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Programs : Brochure

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  • Locations: La Fortuna, Costa Rica; La Tigra, Costa Rica; Monteverde, Costa Rica; Pal Michal, Costa Rica; Rancho Margot, Costa Rica; San Jose, Costa Rica; Terraba, Costa Rica; Uvita, Costa Rica
  • Program Terms: Winter
  • Restrictions: Longwood applicants only
  • This program is currently not accepting applications.
Fact Sheet:
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Program Model: Faculty-led Language of Instruction: English
Class Status: 2 - Sophomore, 3 - Junior, 4 - Senior Program Type: Study abroad
Minimum GPA: 2.0 Program Leader: Melanie Marks
Housing: Hotel
Program Description:

Sustainability, Ecotourism, and Economic Development in Costa Rica

Melanie Marks
Program Overview
Local FareLearn how Costa Rica's national focus on environmental protection has made it the number one destination for ecotourism and has led to economic development that outpaces most other Central American nations. Experience life in a country that is 99% carbon neutral and makes the environment its central priority. While traveling, you will enjoy both ecotourism and cultural activities led by locals to learn what “pura vida” is all about for Ticos. The course starts online and continues in Costa Rica, and days are very active. The program is open to all majors, regardless of their background in economics. 

Highlights include:
• Visiting a family-owned sustainable coffee farm
• Living in an indigenous village and learning about their way of life.
• Learning about exotic plants and animals while hiking, boating, and night trekking.
• Experiencing community-based tourism that creates employment and income for rural Ticos.
• Swimming in stunning waterfalls and visiting beautiful beaches.
• Completing the largest zip-line canopy course in Monteverde (and over the continental divide).
• Seeing the mountain range and coffee farms while horseback riding through breathtaking scenery.
• Visiting a rural school, learning about the economic challenges they face, and playing sports with the children.
• White water rafting down the country's cleanest river.
• Staying in interesting and sustainable housing options, including community-based lodges, bungalows in an indigenous reserve, and ecolodges in the jungle.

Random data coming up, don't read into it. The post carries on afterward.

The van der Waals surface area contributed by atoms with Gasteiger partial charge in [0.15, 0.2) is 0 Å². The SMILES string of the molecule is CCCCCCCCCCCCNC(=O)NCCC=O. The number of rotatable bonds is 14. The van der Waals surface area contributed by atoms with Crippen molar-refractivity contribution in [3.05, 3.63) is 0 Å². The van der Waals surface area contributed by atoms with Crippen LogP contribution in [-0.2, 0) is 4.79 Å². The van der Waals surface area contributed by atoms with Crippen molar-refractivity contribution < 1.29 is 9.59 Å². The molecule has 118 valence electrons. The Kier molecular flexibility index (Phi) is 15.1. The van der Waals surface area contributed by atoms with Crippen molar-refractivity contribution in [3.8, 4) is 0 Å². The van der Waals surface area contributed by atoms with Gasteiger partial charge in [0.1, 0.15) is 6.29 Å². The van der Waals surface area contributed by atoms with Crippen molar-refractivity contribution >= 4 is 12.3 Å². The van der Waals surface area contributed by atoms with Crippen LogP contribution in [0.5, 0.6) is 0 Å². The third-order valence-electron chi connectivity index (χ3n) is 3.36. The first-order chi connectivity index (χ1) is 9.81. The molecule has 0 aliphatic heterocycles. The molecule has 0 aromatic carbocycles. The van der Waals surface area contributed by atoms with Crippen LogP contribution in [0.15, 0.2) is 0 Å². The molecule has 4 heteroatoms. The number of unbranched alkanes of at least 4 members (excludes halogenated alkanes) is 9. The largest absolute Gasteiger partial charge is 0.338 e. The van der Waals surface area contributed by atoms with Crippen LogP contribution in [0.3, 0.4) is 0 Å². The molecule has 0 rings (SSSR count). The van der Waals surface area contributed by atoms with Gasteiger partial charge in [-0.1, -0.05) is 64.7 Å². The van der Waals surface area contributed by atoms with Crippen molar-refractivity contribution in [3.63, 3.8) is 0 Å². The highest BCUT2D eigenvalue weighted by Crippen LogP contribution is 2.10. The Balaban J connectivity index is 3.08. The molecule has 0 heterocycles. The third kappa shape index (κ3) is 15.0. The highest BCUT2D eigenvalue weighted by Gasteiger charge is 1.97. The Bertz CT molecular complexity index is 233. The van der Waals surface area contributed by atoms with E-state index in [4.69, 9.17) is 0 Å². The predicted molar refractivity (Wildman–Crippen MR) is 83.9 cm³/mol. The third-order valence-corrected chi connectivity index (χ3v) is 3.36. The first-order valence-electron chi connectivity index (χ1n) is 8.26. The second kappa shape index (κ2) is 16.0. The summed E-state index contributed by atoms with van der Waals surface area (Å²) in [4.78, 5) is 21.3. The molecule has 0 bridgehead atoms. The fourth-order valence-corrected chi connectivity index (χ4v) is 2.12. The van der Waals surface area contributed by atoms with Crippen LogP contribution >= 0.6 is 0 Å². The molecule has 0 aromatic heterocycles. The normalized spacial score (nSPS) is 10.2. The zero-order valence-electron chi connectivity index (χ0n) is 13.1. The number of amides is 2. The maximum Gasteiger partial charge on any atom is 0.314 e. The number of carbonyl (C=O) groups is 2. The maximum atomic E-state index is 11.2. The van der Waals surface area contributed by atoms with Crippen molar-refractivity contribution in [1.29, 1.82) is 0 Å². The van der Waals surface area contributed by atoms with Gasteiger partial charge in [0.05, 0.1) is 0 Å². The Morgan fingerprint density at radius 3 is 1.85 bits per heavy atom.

Participants should note that many activities involve trekking for up to 3 hours in terrain that is not overly rugged, but has inclines/declines, hanging bridges, and possibly puddles and mud. Some activities involve high elevations, such as zip-lining and a hanging bridges trek. Costa Rica has micro-climates, where temperatures will vary from cool to tropical, and light rain is likely. Students will be restricted to a carry-on suitcase and student backpack and will have policies related to consumption of alcohol (limited times and quantities), appropriate dress (casual but reasonably conservative), and use of cell phones for purposes other than photography (restricted during group meals, activities, and presentations, etc.).

 
Course Descriptions

ECON 301: Economic Development, Tourism, and Sustainability in Costa Rica: The goal of this course is to provide students with an overview of Latin America with a specific focus on the country of Costa Rica. Students will understand that Costa Rica is a model for sustainable development, despite the fact that there are many challenges. Topics will include: introduction to sustainable development, economics of Central America, eco-tourism as a way to promote development, the importance of trade and the impact on the country/region, importance of coffee, sugar, and banana industries (and associated trade concerns), alternatives to GDP as measures of economic progress, rainforest destruction/protection, and economic/social issues including squatting, prostitution, and drugs. This course starts online in December and continues while in Costa Rica. Coffee Harvest